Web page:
Last week I went out to Anam Cara Farm and Learning Centre to talk to my friend, Carla Webb, about the Heart Centered Leadership Academy (HCLA). The HCLA is an eight month program that empowers girls to celebrate who they are while enhancing their inherent leadership skills. As the class nears graduation each young woman is putting the final touches on her Passion and Purpose Project, a gift that gives back to the community. I went out to the farm to interview each of the participants in preparation for writing a press release. My hope is that in its distribution to about twenty-five local news outlets, we can garner publicity for this most excellent program.
But that is not the story I want to tell today. A few days after my trip to the farm I visited my father. Although quite active and healthy at 87, he has also quite adept at knowing when and where to conserve energy. One of these areas is reading. Although he still reads a lot, his ability to comprehend complexities in the written word seems to have declined or at least transformed into a neglected skill. He’s become, in other words, a great headline reader. I know this and accept that discussions of newspaper articles, for example, will never be quite the same.
But what we know and what we want can be separated by vast distances, especially when what we want is a child-like need for approval.
During the visit I told my father about the press release I was writing. I was feeling quite proud but I wanted more; I wanted him to be proud of it, too. The fiction I write is not exactly his cup of tea so I was hoping he could, perhaps, relate to this piece. After all, he knows Carla, has visited her farm and enjoyed her horses. I wanted him to see me if not as a successful writer, as perhaps an up and coming one. More than that, I just wanted his approval. In other words, a lot was tied up into that one page of writing.
So, I showed him the release.
He peered down at it, read it in what seemed like record time and then, looking back at me with solemn sincerity, said: Very good. I bit my lip and took a breath. Yes, yes, I said, impatiently shaking off the compliment, but what did you get out of it? His face crumpled ever so slightly. A look of wishing to be anywhere else came over him: She runs a good program, he said. My voice pitched high and the words started tumbling out in fast motion: But what do you think about the stories I wrote in there, the quotes, the reasons for running such a program? It was if I had just told him a sad story, one of which he had no control… I don’t know, he finally said, I don’t know.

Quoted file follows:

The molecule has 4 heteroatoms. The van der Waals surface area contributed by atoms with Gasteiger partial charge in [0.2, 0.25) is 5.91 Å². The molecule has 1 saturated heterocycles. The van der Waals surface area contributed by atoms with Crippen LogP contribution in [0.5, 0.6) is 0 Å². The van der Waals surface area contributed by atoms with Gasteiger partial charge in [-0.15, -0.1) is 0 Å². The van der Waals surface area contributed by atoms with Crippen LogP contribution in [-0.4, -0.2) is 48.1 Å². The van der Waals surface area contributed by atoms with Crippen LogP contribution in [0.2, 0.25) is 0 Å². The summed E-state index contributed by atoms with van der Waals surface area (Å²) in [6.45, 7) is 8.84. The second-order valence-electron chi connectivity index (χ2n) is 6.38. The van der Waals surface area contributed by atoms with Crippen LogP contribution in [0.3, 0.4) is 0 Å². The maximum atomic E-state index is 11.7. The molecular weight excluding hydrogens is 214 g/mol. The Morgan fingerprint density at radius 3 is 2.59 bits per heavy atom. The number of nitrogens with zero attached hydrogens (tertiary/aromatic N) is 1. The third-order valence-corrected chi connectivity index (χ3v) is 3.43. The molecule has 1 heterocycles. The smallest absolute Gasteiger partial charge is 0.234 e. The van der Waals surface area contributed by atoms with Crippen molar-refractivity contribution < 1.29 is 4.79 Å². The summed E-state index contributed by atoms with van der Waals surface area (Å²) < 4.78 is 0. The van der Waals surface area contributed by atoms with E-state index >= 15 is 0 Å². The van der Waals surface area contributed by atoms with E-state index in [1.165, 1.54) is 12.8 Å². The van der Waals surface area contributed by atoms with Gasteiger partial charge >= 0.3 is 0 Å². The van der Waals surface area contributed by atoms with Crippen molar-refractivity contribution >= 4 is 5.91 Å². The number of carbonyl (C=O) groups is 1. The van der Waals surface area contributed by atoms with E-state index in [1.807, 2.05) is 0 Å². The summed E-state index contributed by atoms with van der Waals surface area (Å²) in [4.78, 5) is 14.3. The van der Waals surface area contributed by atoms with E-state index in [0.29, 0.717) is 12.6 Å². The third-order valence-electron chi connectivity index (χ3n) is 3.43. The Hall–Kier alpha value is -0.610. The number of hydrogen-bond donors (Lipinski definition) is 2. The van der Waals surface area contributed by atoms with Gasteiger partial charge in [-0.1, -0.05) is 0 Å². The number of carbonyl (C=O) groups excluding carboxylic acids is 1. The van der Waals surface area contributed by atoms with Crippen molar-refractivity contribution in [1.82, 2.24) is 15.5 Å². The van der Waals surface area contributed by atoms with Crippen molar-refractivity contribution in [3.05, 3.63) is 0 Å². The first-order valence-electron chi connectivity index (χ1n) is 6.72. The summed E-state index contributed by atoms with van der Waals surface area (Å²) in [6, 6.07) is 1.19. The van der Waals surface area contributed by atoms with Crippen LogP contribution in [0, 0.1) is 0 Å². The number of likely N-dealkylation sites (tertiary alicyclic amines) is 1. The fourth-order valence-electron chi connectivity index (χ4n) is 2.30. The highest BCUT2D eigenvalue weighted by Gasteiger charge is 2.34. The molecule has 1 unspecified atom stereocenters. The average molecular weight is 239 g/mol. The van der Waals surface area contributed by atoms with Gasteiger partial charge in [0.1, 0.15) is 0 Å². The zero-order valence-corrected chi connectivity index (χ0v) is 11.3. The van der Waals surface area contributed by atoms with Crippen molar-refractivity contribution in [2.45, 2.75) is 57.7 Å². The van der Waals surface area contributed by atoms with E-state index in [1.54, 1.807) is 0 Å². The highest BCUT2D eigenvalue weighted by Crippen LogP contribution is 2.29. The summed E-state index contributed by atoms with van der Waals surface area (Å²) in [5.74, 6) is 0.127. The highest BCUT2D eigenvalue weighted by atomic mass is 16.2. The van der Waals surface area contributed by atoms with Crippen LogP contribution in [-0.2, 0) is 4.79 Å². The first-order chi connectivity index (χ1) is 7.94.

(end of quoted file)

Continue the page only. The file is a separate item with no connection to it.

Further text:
The little girl inside me rebelled and stamped her feet. She fought savagely against my much wiser adult self and won, hands down. Fine, I said, fine. I grabbed back the paper, mumbled some self pitying inanities with that most intellectual conclusion whatever, crossed my arms and sat back to watch the news.
Thank goodness for distractions. Thank god for time outs.
Between new stories I breathed in some slow but sure reminders of reality. I assured myself of who I am, where I was and what I was doing. I updated my fickle mind with concrete facts and opened my heart to compassion. We ate some dinner. I took a breath and tried again. Please, Dad, I said, please read this once more … as slow as you need. I am in no hurry. But I really want you to understand what I have written. It’s important to me.
He heard me. It took some time and it wasn’t easy for him, but he did it. He stopped after each paragraph and we discussed what he read. He got it. He really got it.
And then he told me a story. You see the program I wrote about not only empowers girls in their leadership but supports them in developing skills to work through issues such as group pressure, boundaries and bullying.
He began his tale: I was bullied, too.
He began his tale: I was bullied, too.
As a ten-year-old farm boy, Dad walked the proverbial mile to school in rural Sweden. He went to a one room schoolhouse for grades 4-6. He was poor, didn’t have a bicycle, had a myriad of chores at home and was, what he considered, slow. He didn’t share what actually happened but said he eventually learned to avoid the bullies. Although he told his parents, they did nothing. He was alone.
This conversation was by no means easy. His responses were mostly composed of one or two words. It stretched out between other thoughts that night and continued on our walk the next morning. I didn’t learn much more than what I wrote above but what deepened for me was how devastating and life changing is bullying. My father, still that little boy in some ways, learned his lessons. Today it takes all his will to ask for help and he painstakingly avoids conflict.
But stories need to be told and change does happen.
The next morning, after our walk, he did something he rarely does: he asked for help in some household chores.
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